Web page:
As the rains approach us, life on Fanjove is quietening down after a busy February. Within the first few days of the 2017 season starting we also were lucky to see a turtle laying her eggs on Fanjove, and now for the end of season it has happened again! The peace and quiet has encouraged a green turtle to lay her eggs right in front of Banda 5 on the 9th of March. This is the first nest of 2018 for Fanjove Island. She was spotted by one of our askaris at around 8pm while our guests were just about to sit down to dinner and they were lucky enough to observe her laying the eggs before she made her way back into the sea – a rare event! The nest has been carefully marked, and it is expected that the nest will hatch in May.
Along with the first rains we have seen the return of the European rollers which in combination with the green vegetation as a backdrop is making for some beautiful photos on Fanjove.
With big cumulonimbus clouds sitting daily over the mainland at Kilwa Kivinje the sunsets have been framed by impressive colourful rainclouds.
Sitting back and listening to the waves with the sun going down has put us in a reflective mood: We are now coming to the end of the season that has been rich in conservation victories on Fanjove. Due to the continuing collaboration between Fanjove and the Songosongo Beach Management Unit (BMU) we have completed the season in the absence of dynamite fishing which has had a positive impact on the marine protected zones around the island. We have also seen diversity improvements on the coral reef with numerous grey reef shark and larger pelagic schools of fish being seen during dives.
The humpback whale season was long and eventful as we also had a fantastic time watching the giants breaching and tail-slapping behind our reef and for the few lucky guests and Fanjove team who managed to swim with a humpback whale this season – I don’t think we’ll ever forget this!
We are excited to add a third dolphin species to our list as the Risso’s Dolphin have been spotted three times since their initial sighting in December.
Working together with the Songosongo fishing community we have also demonstrated the benefits of rotational reef closures after successfully closing Fanjove’s reef in its entirety from mid-November to mid-February. This will form the foundation of community projects that we hope to progress with next season.
We had a fantastic time meeting all our guests over this season and we are looking forward to welcoming our next guests in June!
Best Regards from
Laura, Johan and The Fanjove Team.
And so a fantastic season draws to a close. We have witnessed many awesome scenes as if they came off a movie set. Some indescribable and some etched into your mind for eternity. Our guests have left this wonderland with memories that will last a lifetime.
Your apex predators have been busy with many a kill and of course the garbage collectors have been in close attendance to clean up the scraps. All in all an amazing busy year in the animal kingdom.
We were fortunate enough to host one of the local village schools kids and teachers on a day trip into the bush. Their excitement could not be curtailed as they saw the varied amount of animals on a genuine safari. This outing was arranged in conjunction with one of the other camps in the Selous. A social responsibility that will be forever etched into the minds of these young people that the animals here are everybody’s heritage and that it must be respected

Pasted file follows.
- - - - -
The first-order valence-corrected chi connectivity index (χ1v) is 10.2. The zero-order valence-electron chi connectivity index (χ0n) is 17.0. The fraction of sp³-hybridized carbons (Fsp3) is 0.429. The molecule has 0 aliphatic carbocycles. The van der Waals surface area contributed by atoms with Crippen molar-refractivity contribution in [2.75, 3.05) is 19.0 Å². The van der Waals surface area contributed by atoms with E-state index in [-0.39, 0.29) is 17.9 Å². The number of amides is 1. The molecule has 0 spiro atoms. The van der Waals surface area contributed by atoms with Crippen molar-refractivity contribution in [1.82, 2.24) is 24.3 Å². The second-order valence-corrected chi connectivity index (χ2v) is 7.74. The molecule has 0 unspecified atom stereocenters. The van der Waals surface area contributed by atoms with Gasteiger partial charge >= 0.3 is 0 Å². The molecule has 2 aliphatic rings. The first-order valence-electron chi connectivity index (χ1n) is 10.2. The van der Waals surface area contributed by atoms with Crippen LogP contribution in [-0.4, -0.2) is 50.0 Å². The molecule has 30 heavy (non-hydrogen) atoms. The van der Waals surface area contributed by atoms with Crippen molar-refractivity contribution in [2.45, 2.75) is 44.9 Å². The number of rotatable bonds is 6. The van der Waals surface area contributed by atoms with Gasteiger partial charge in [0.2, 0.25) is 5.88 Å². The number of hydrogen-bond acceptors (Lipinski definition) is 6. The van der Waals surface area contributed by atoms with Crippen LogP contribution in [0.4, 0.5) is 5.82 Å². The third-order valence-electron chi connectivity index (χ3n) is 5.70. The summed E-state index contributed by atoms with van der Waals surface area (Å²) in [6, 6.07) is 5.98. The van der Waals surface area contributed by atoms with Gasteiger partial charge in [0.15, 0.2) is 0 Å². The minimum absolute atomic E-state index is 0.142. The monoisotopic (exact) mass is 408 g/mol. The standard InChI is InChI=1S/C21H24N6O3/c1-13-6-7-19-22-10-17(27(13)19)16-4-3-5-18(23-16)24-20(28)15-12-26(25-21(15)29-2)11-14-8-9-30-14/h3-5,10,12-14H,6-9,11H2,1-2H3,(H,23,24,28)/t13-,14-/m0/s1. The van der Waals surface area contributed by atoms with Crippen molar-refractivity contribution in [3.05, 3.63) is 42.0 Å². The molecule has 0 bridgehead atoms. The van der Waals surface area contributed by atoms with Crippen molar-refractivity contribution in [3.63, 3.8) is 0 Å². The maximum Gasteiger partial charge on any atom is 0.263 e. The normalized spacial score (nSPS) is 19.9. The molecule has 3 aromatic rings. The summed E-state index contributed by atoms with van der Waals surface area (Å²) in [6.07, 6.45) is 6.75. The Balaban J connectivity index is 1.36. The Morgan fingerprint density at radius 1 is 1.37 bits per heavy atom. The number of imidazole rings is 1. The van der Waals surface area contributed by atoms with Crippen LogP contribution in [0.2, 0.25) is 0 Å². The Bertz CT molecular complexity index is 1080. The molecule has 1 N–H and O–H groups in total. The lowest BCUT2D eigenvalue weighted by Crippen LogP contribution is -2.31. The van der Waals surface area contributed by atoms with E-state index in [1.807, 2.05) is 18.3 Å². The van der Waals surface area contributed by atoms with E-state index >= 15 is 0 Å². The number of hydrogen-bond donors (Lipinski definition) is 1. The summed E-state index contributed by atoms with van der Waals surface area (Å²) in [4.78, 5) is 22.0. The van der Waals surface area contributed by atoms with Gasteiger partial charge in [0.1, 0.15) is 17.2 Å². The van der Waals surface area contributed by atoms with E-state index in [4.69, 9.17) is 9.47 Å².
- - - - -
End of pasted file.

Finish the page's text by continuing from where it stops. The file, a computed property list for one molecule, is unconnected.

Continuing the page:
The rains have come back with occasional storms which puts a different light on the safari expedition. We can now say that we have the cleanest animals and birds around
We want to wish all our guests, past and future an awesome couple of months until we meet either in camp or on this newsletter.
By Shaun, Milinda and all Manze Team.
when the camp plumber goes on safari – what does he see
when the camp plumber goes on safari – what does he see2
when the camp plumber goes on safari – what does he see3
when the camp plumber goes on safari – what does he see4
After the dry month of February, March rolled in with the return of the rains. Grass that had begun to wilt is once again flourishing and the park is beautifully decorated with hints of purple from a variety of wildflowers growing amongst the green grass.
Highlights of sightings this month have been of the Mdonya Juu pride of lions feeding on a giraffe close to the road, a couple of sightings of the family of five cheetah, a brief sighting of two honey badgers running along next to the road and a special sighting of a pack of wild dogs. Both experienced birders and new safari comers have marvelled at the array and display of birds in the park at this time of the year.
Around camp we have seen the return of lions to the area, still not the Mdonya pride but the two nomadic males and one female that we had been seeing in the area at the end of last year. On two occasions the lions were seen in camp and their roars have been echoing through the Mdonya woodlands at night. A big troop of baboons have entertained our guests in camp with their games and playful behaviour.
As we reach the end of this season we would like to say a big thank you to all of our guests who have joined us at Mdonya over the past 10 months, for sharing with us your stories and experiences and for helping us protect this beautiful wilderness area by choosing to stay with Essential Destinations and supporting sustainable tourism and conservation.
Rebecca, Andrea and all Mdonya Team.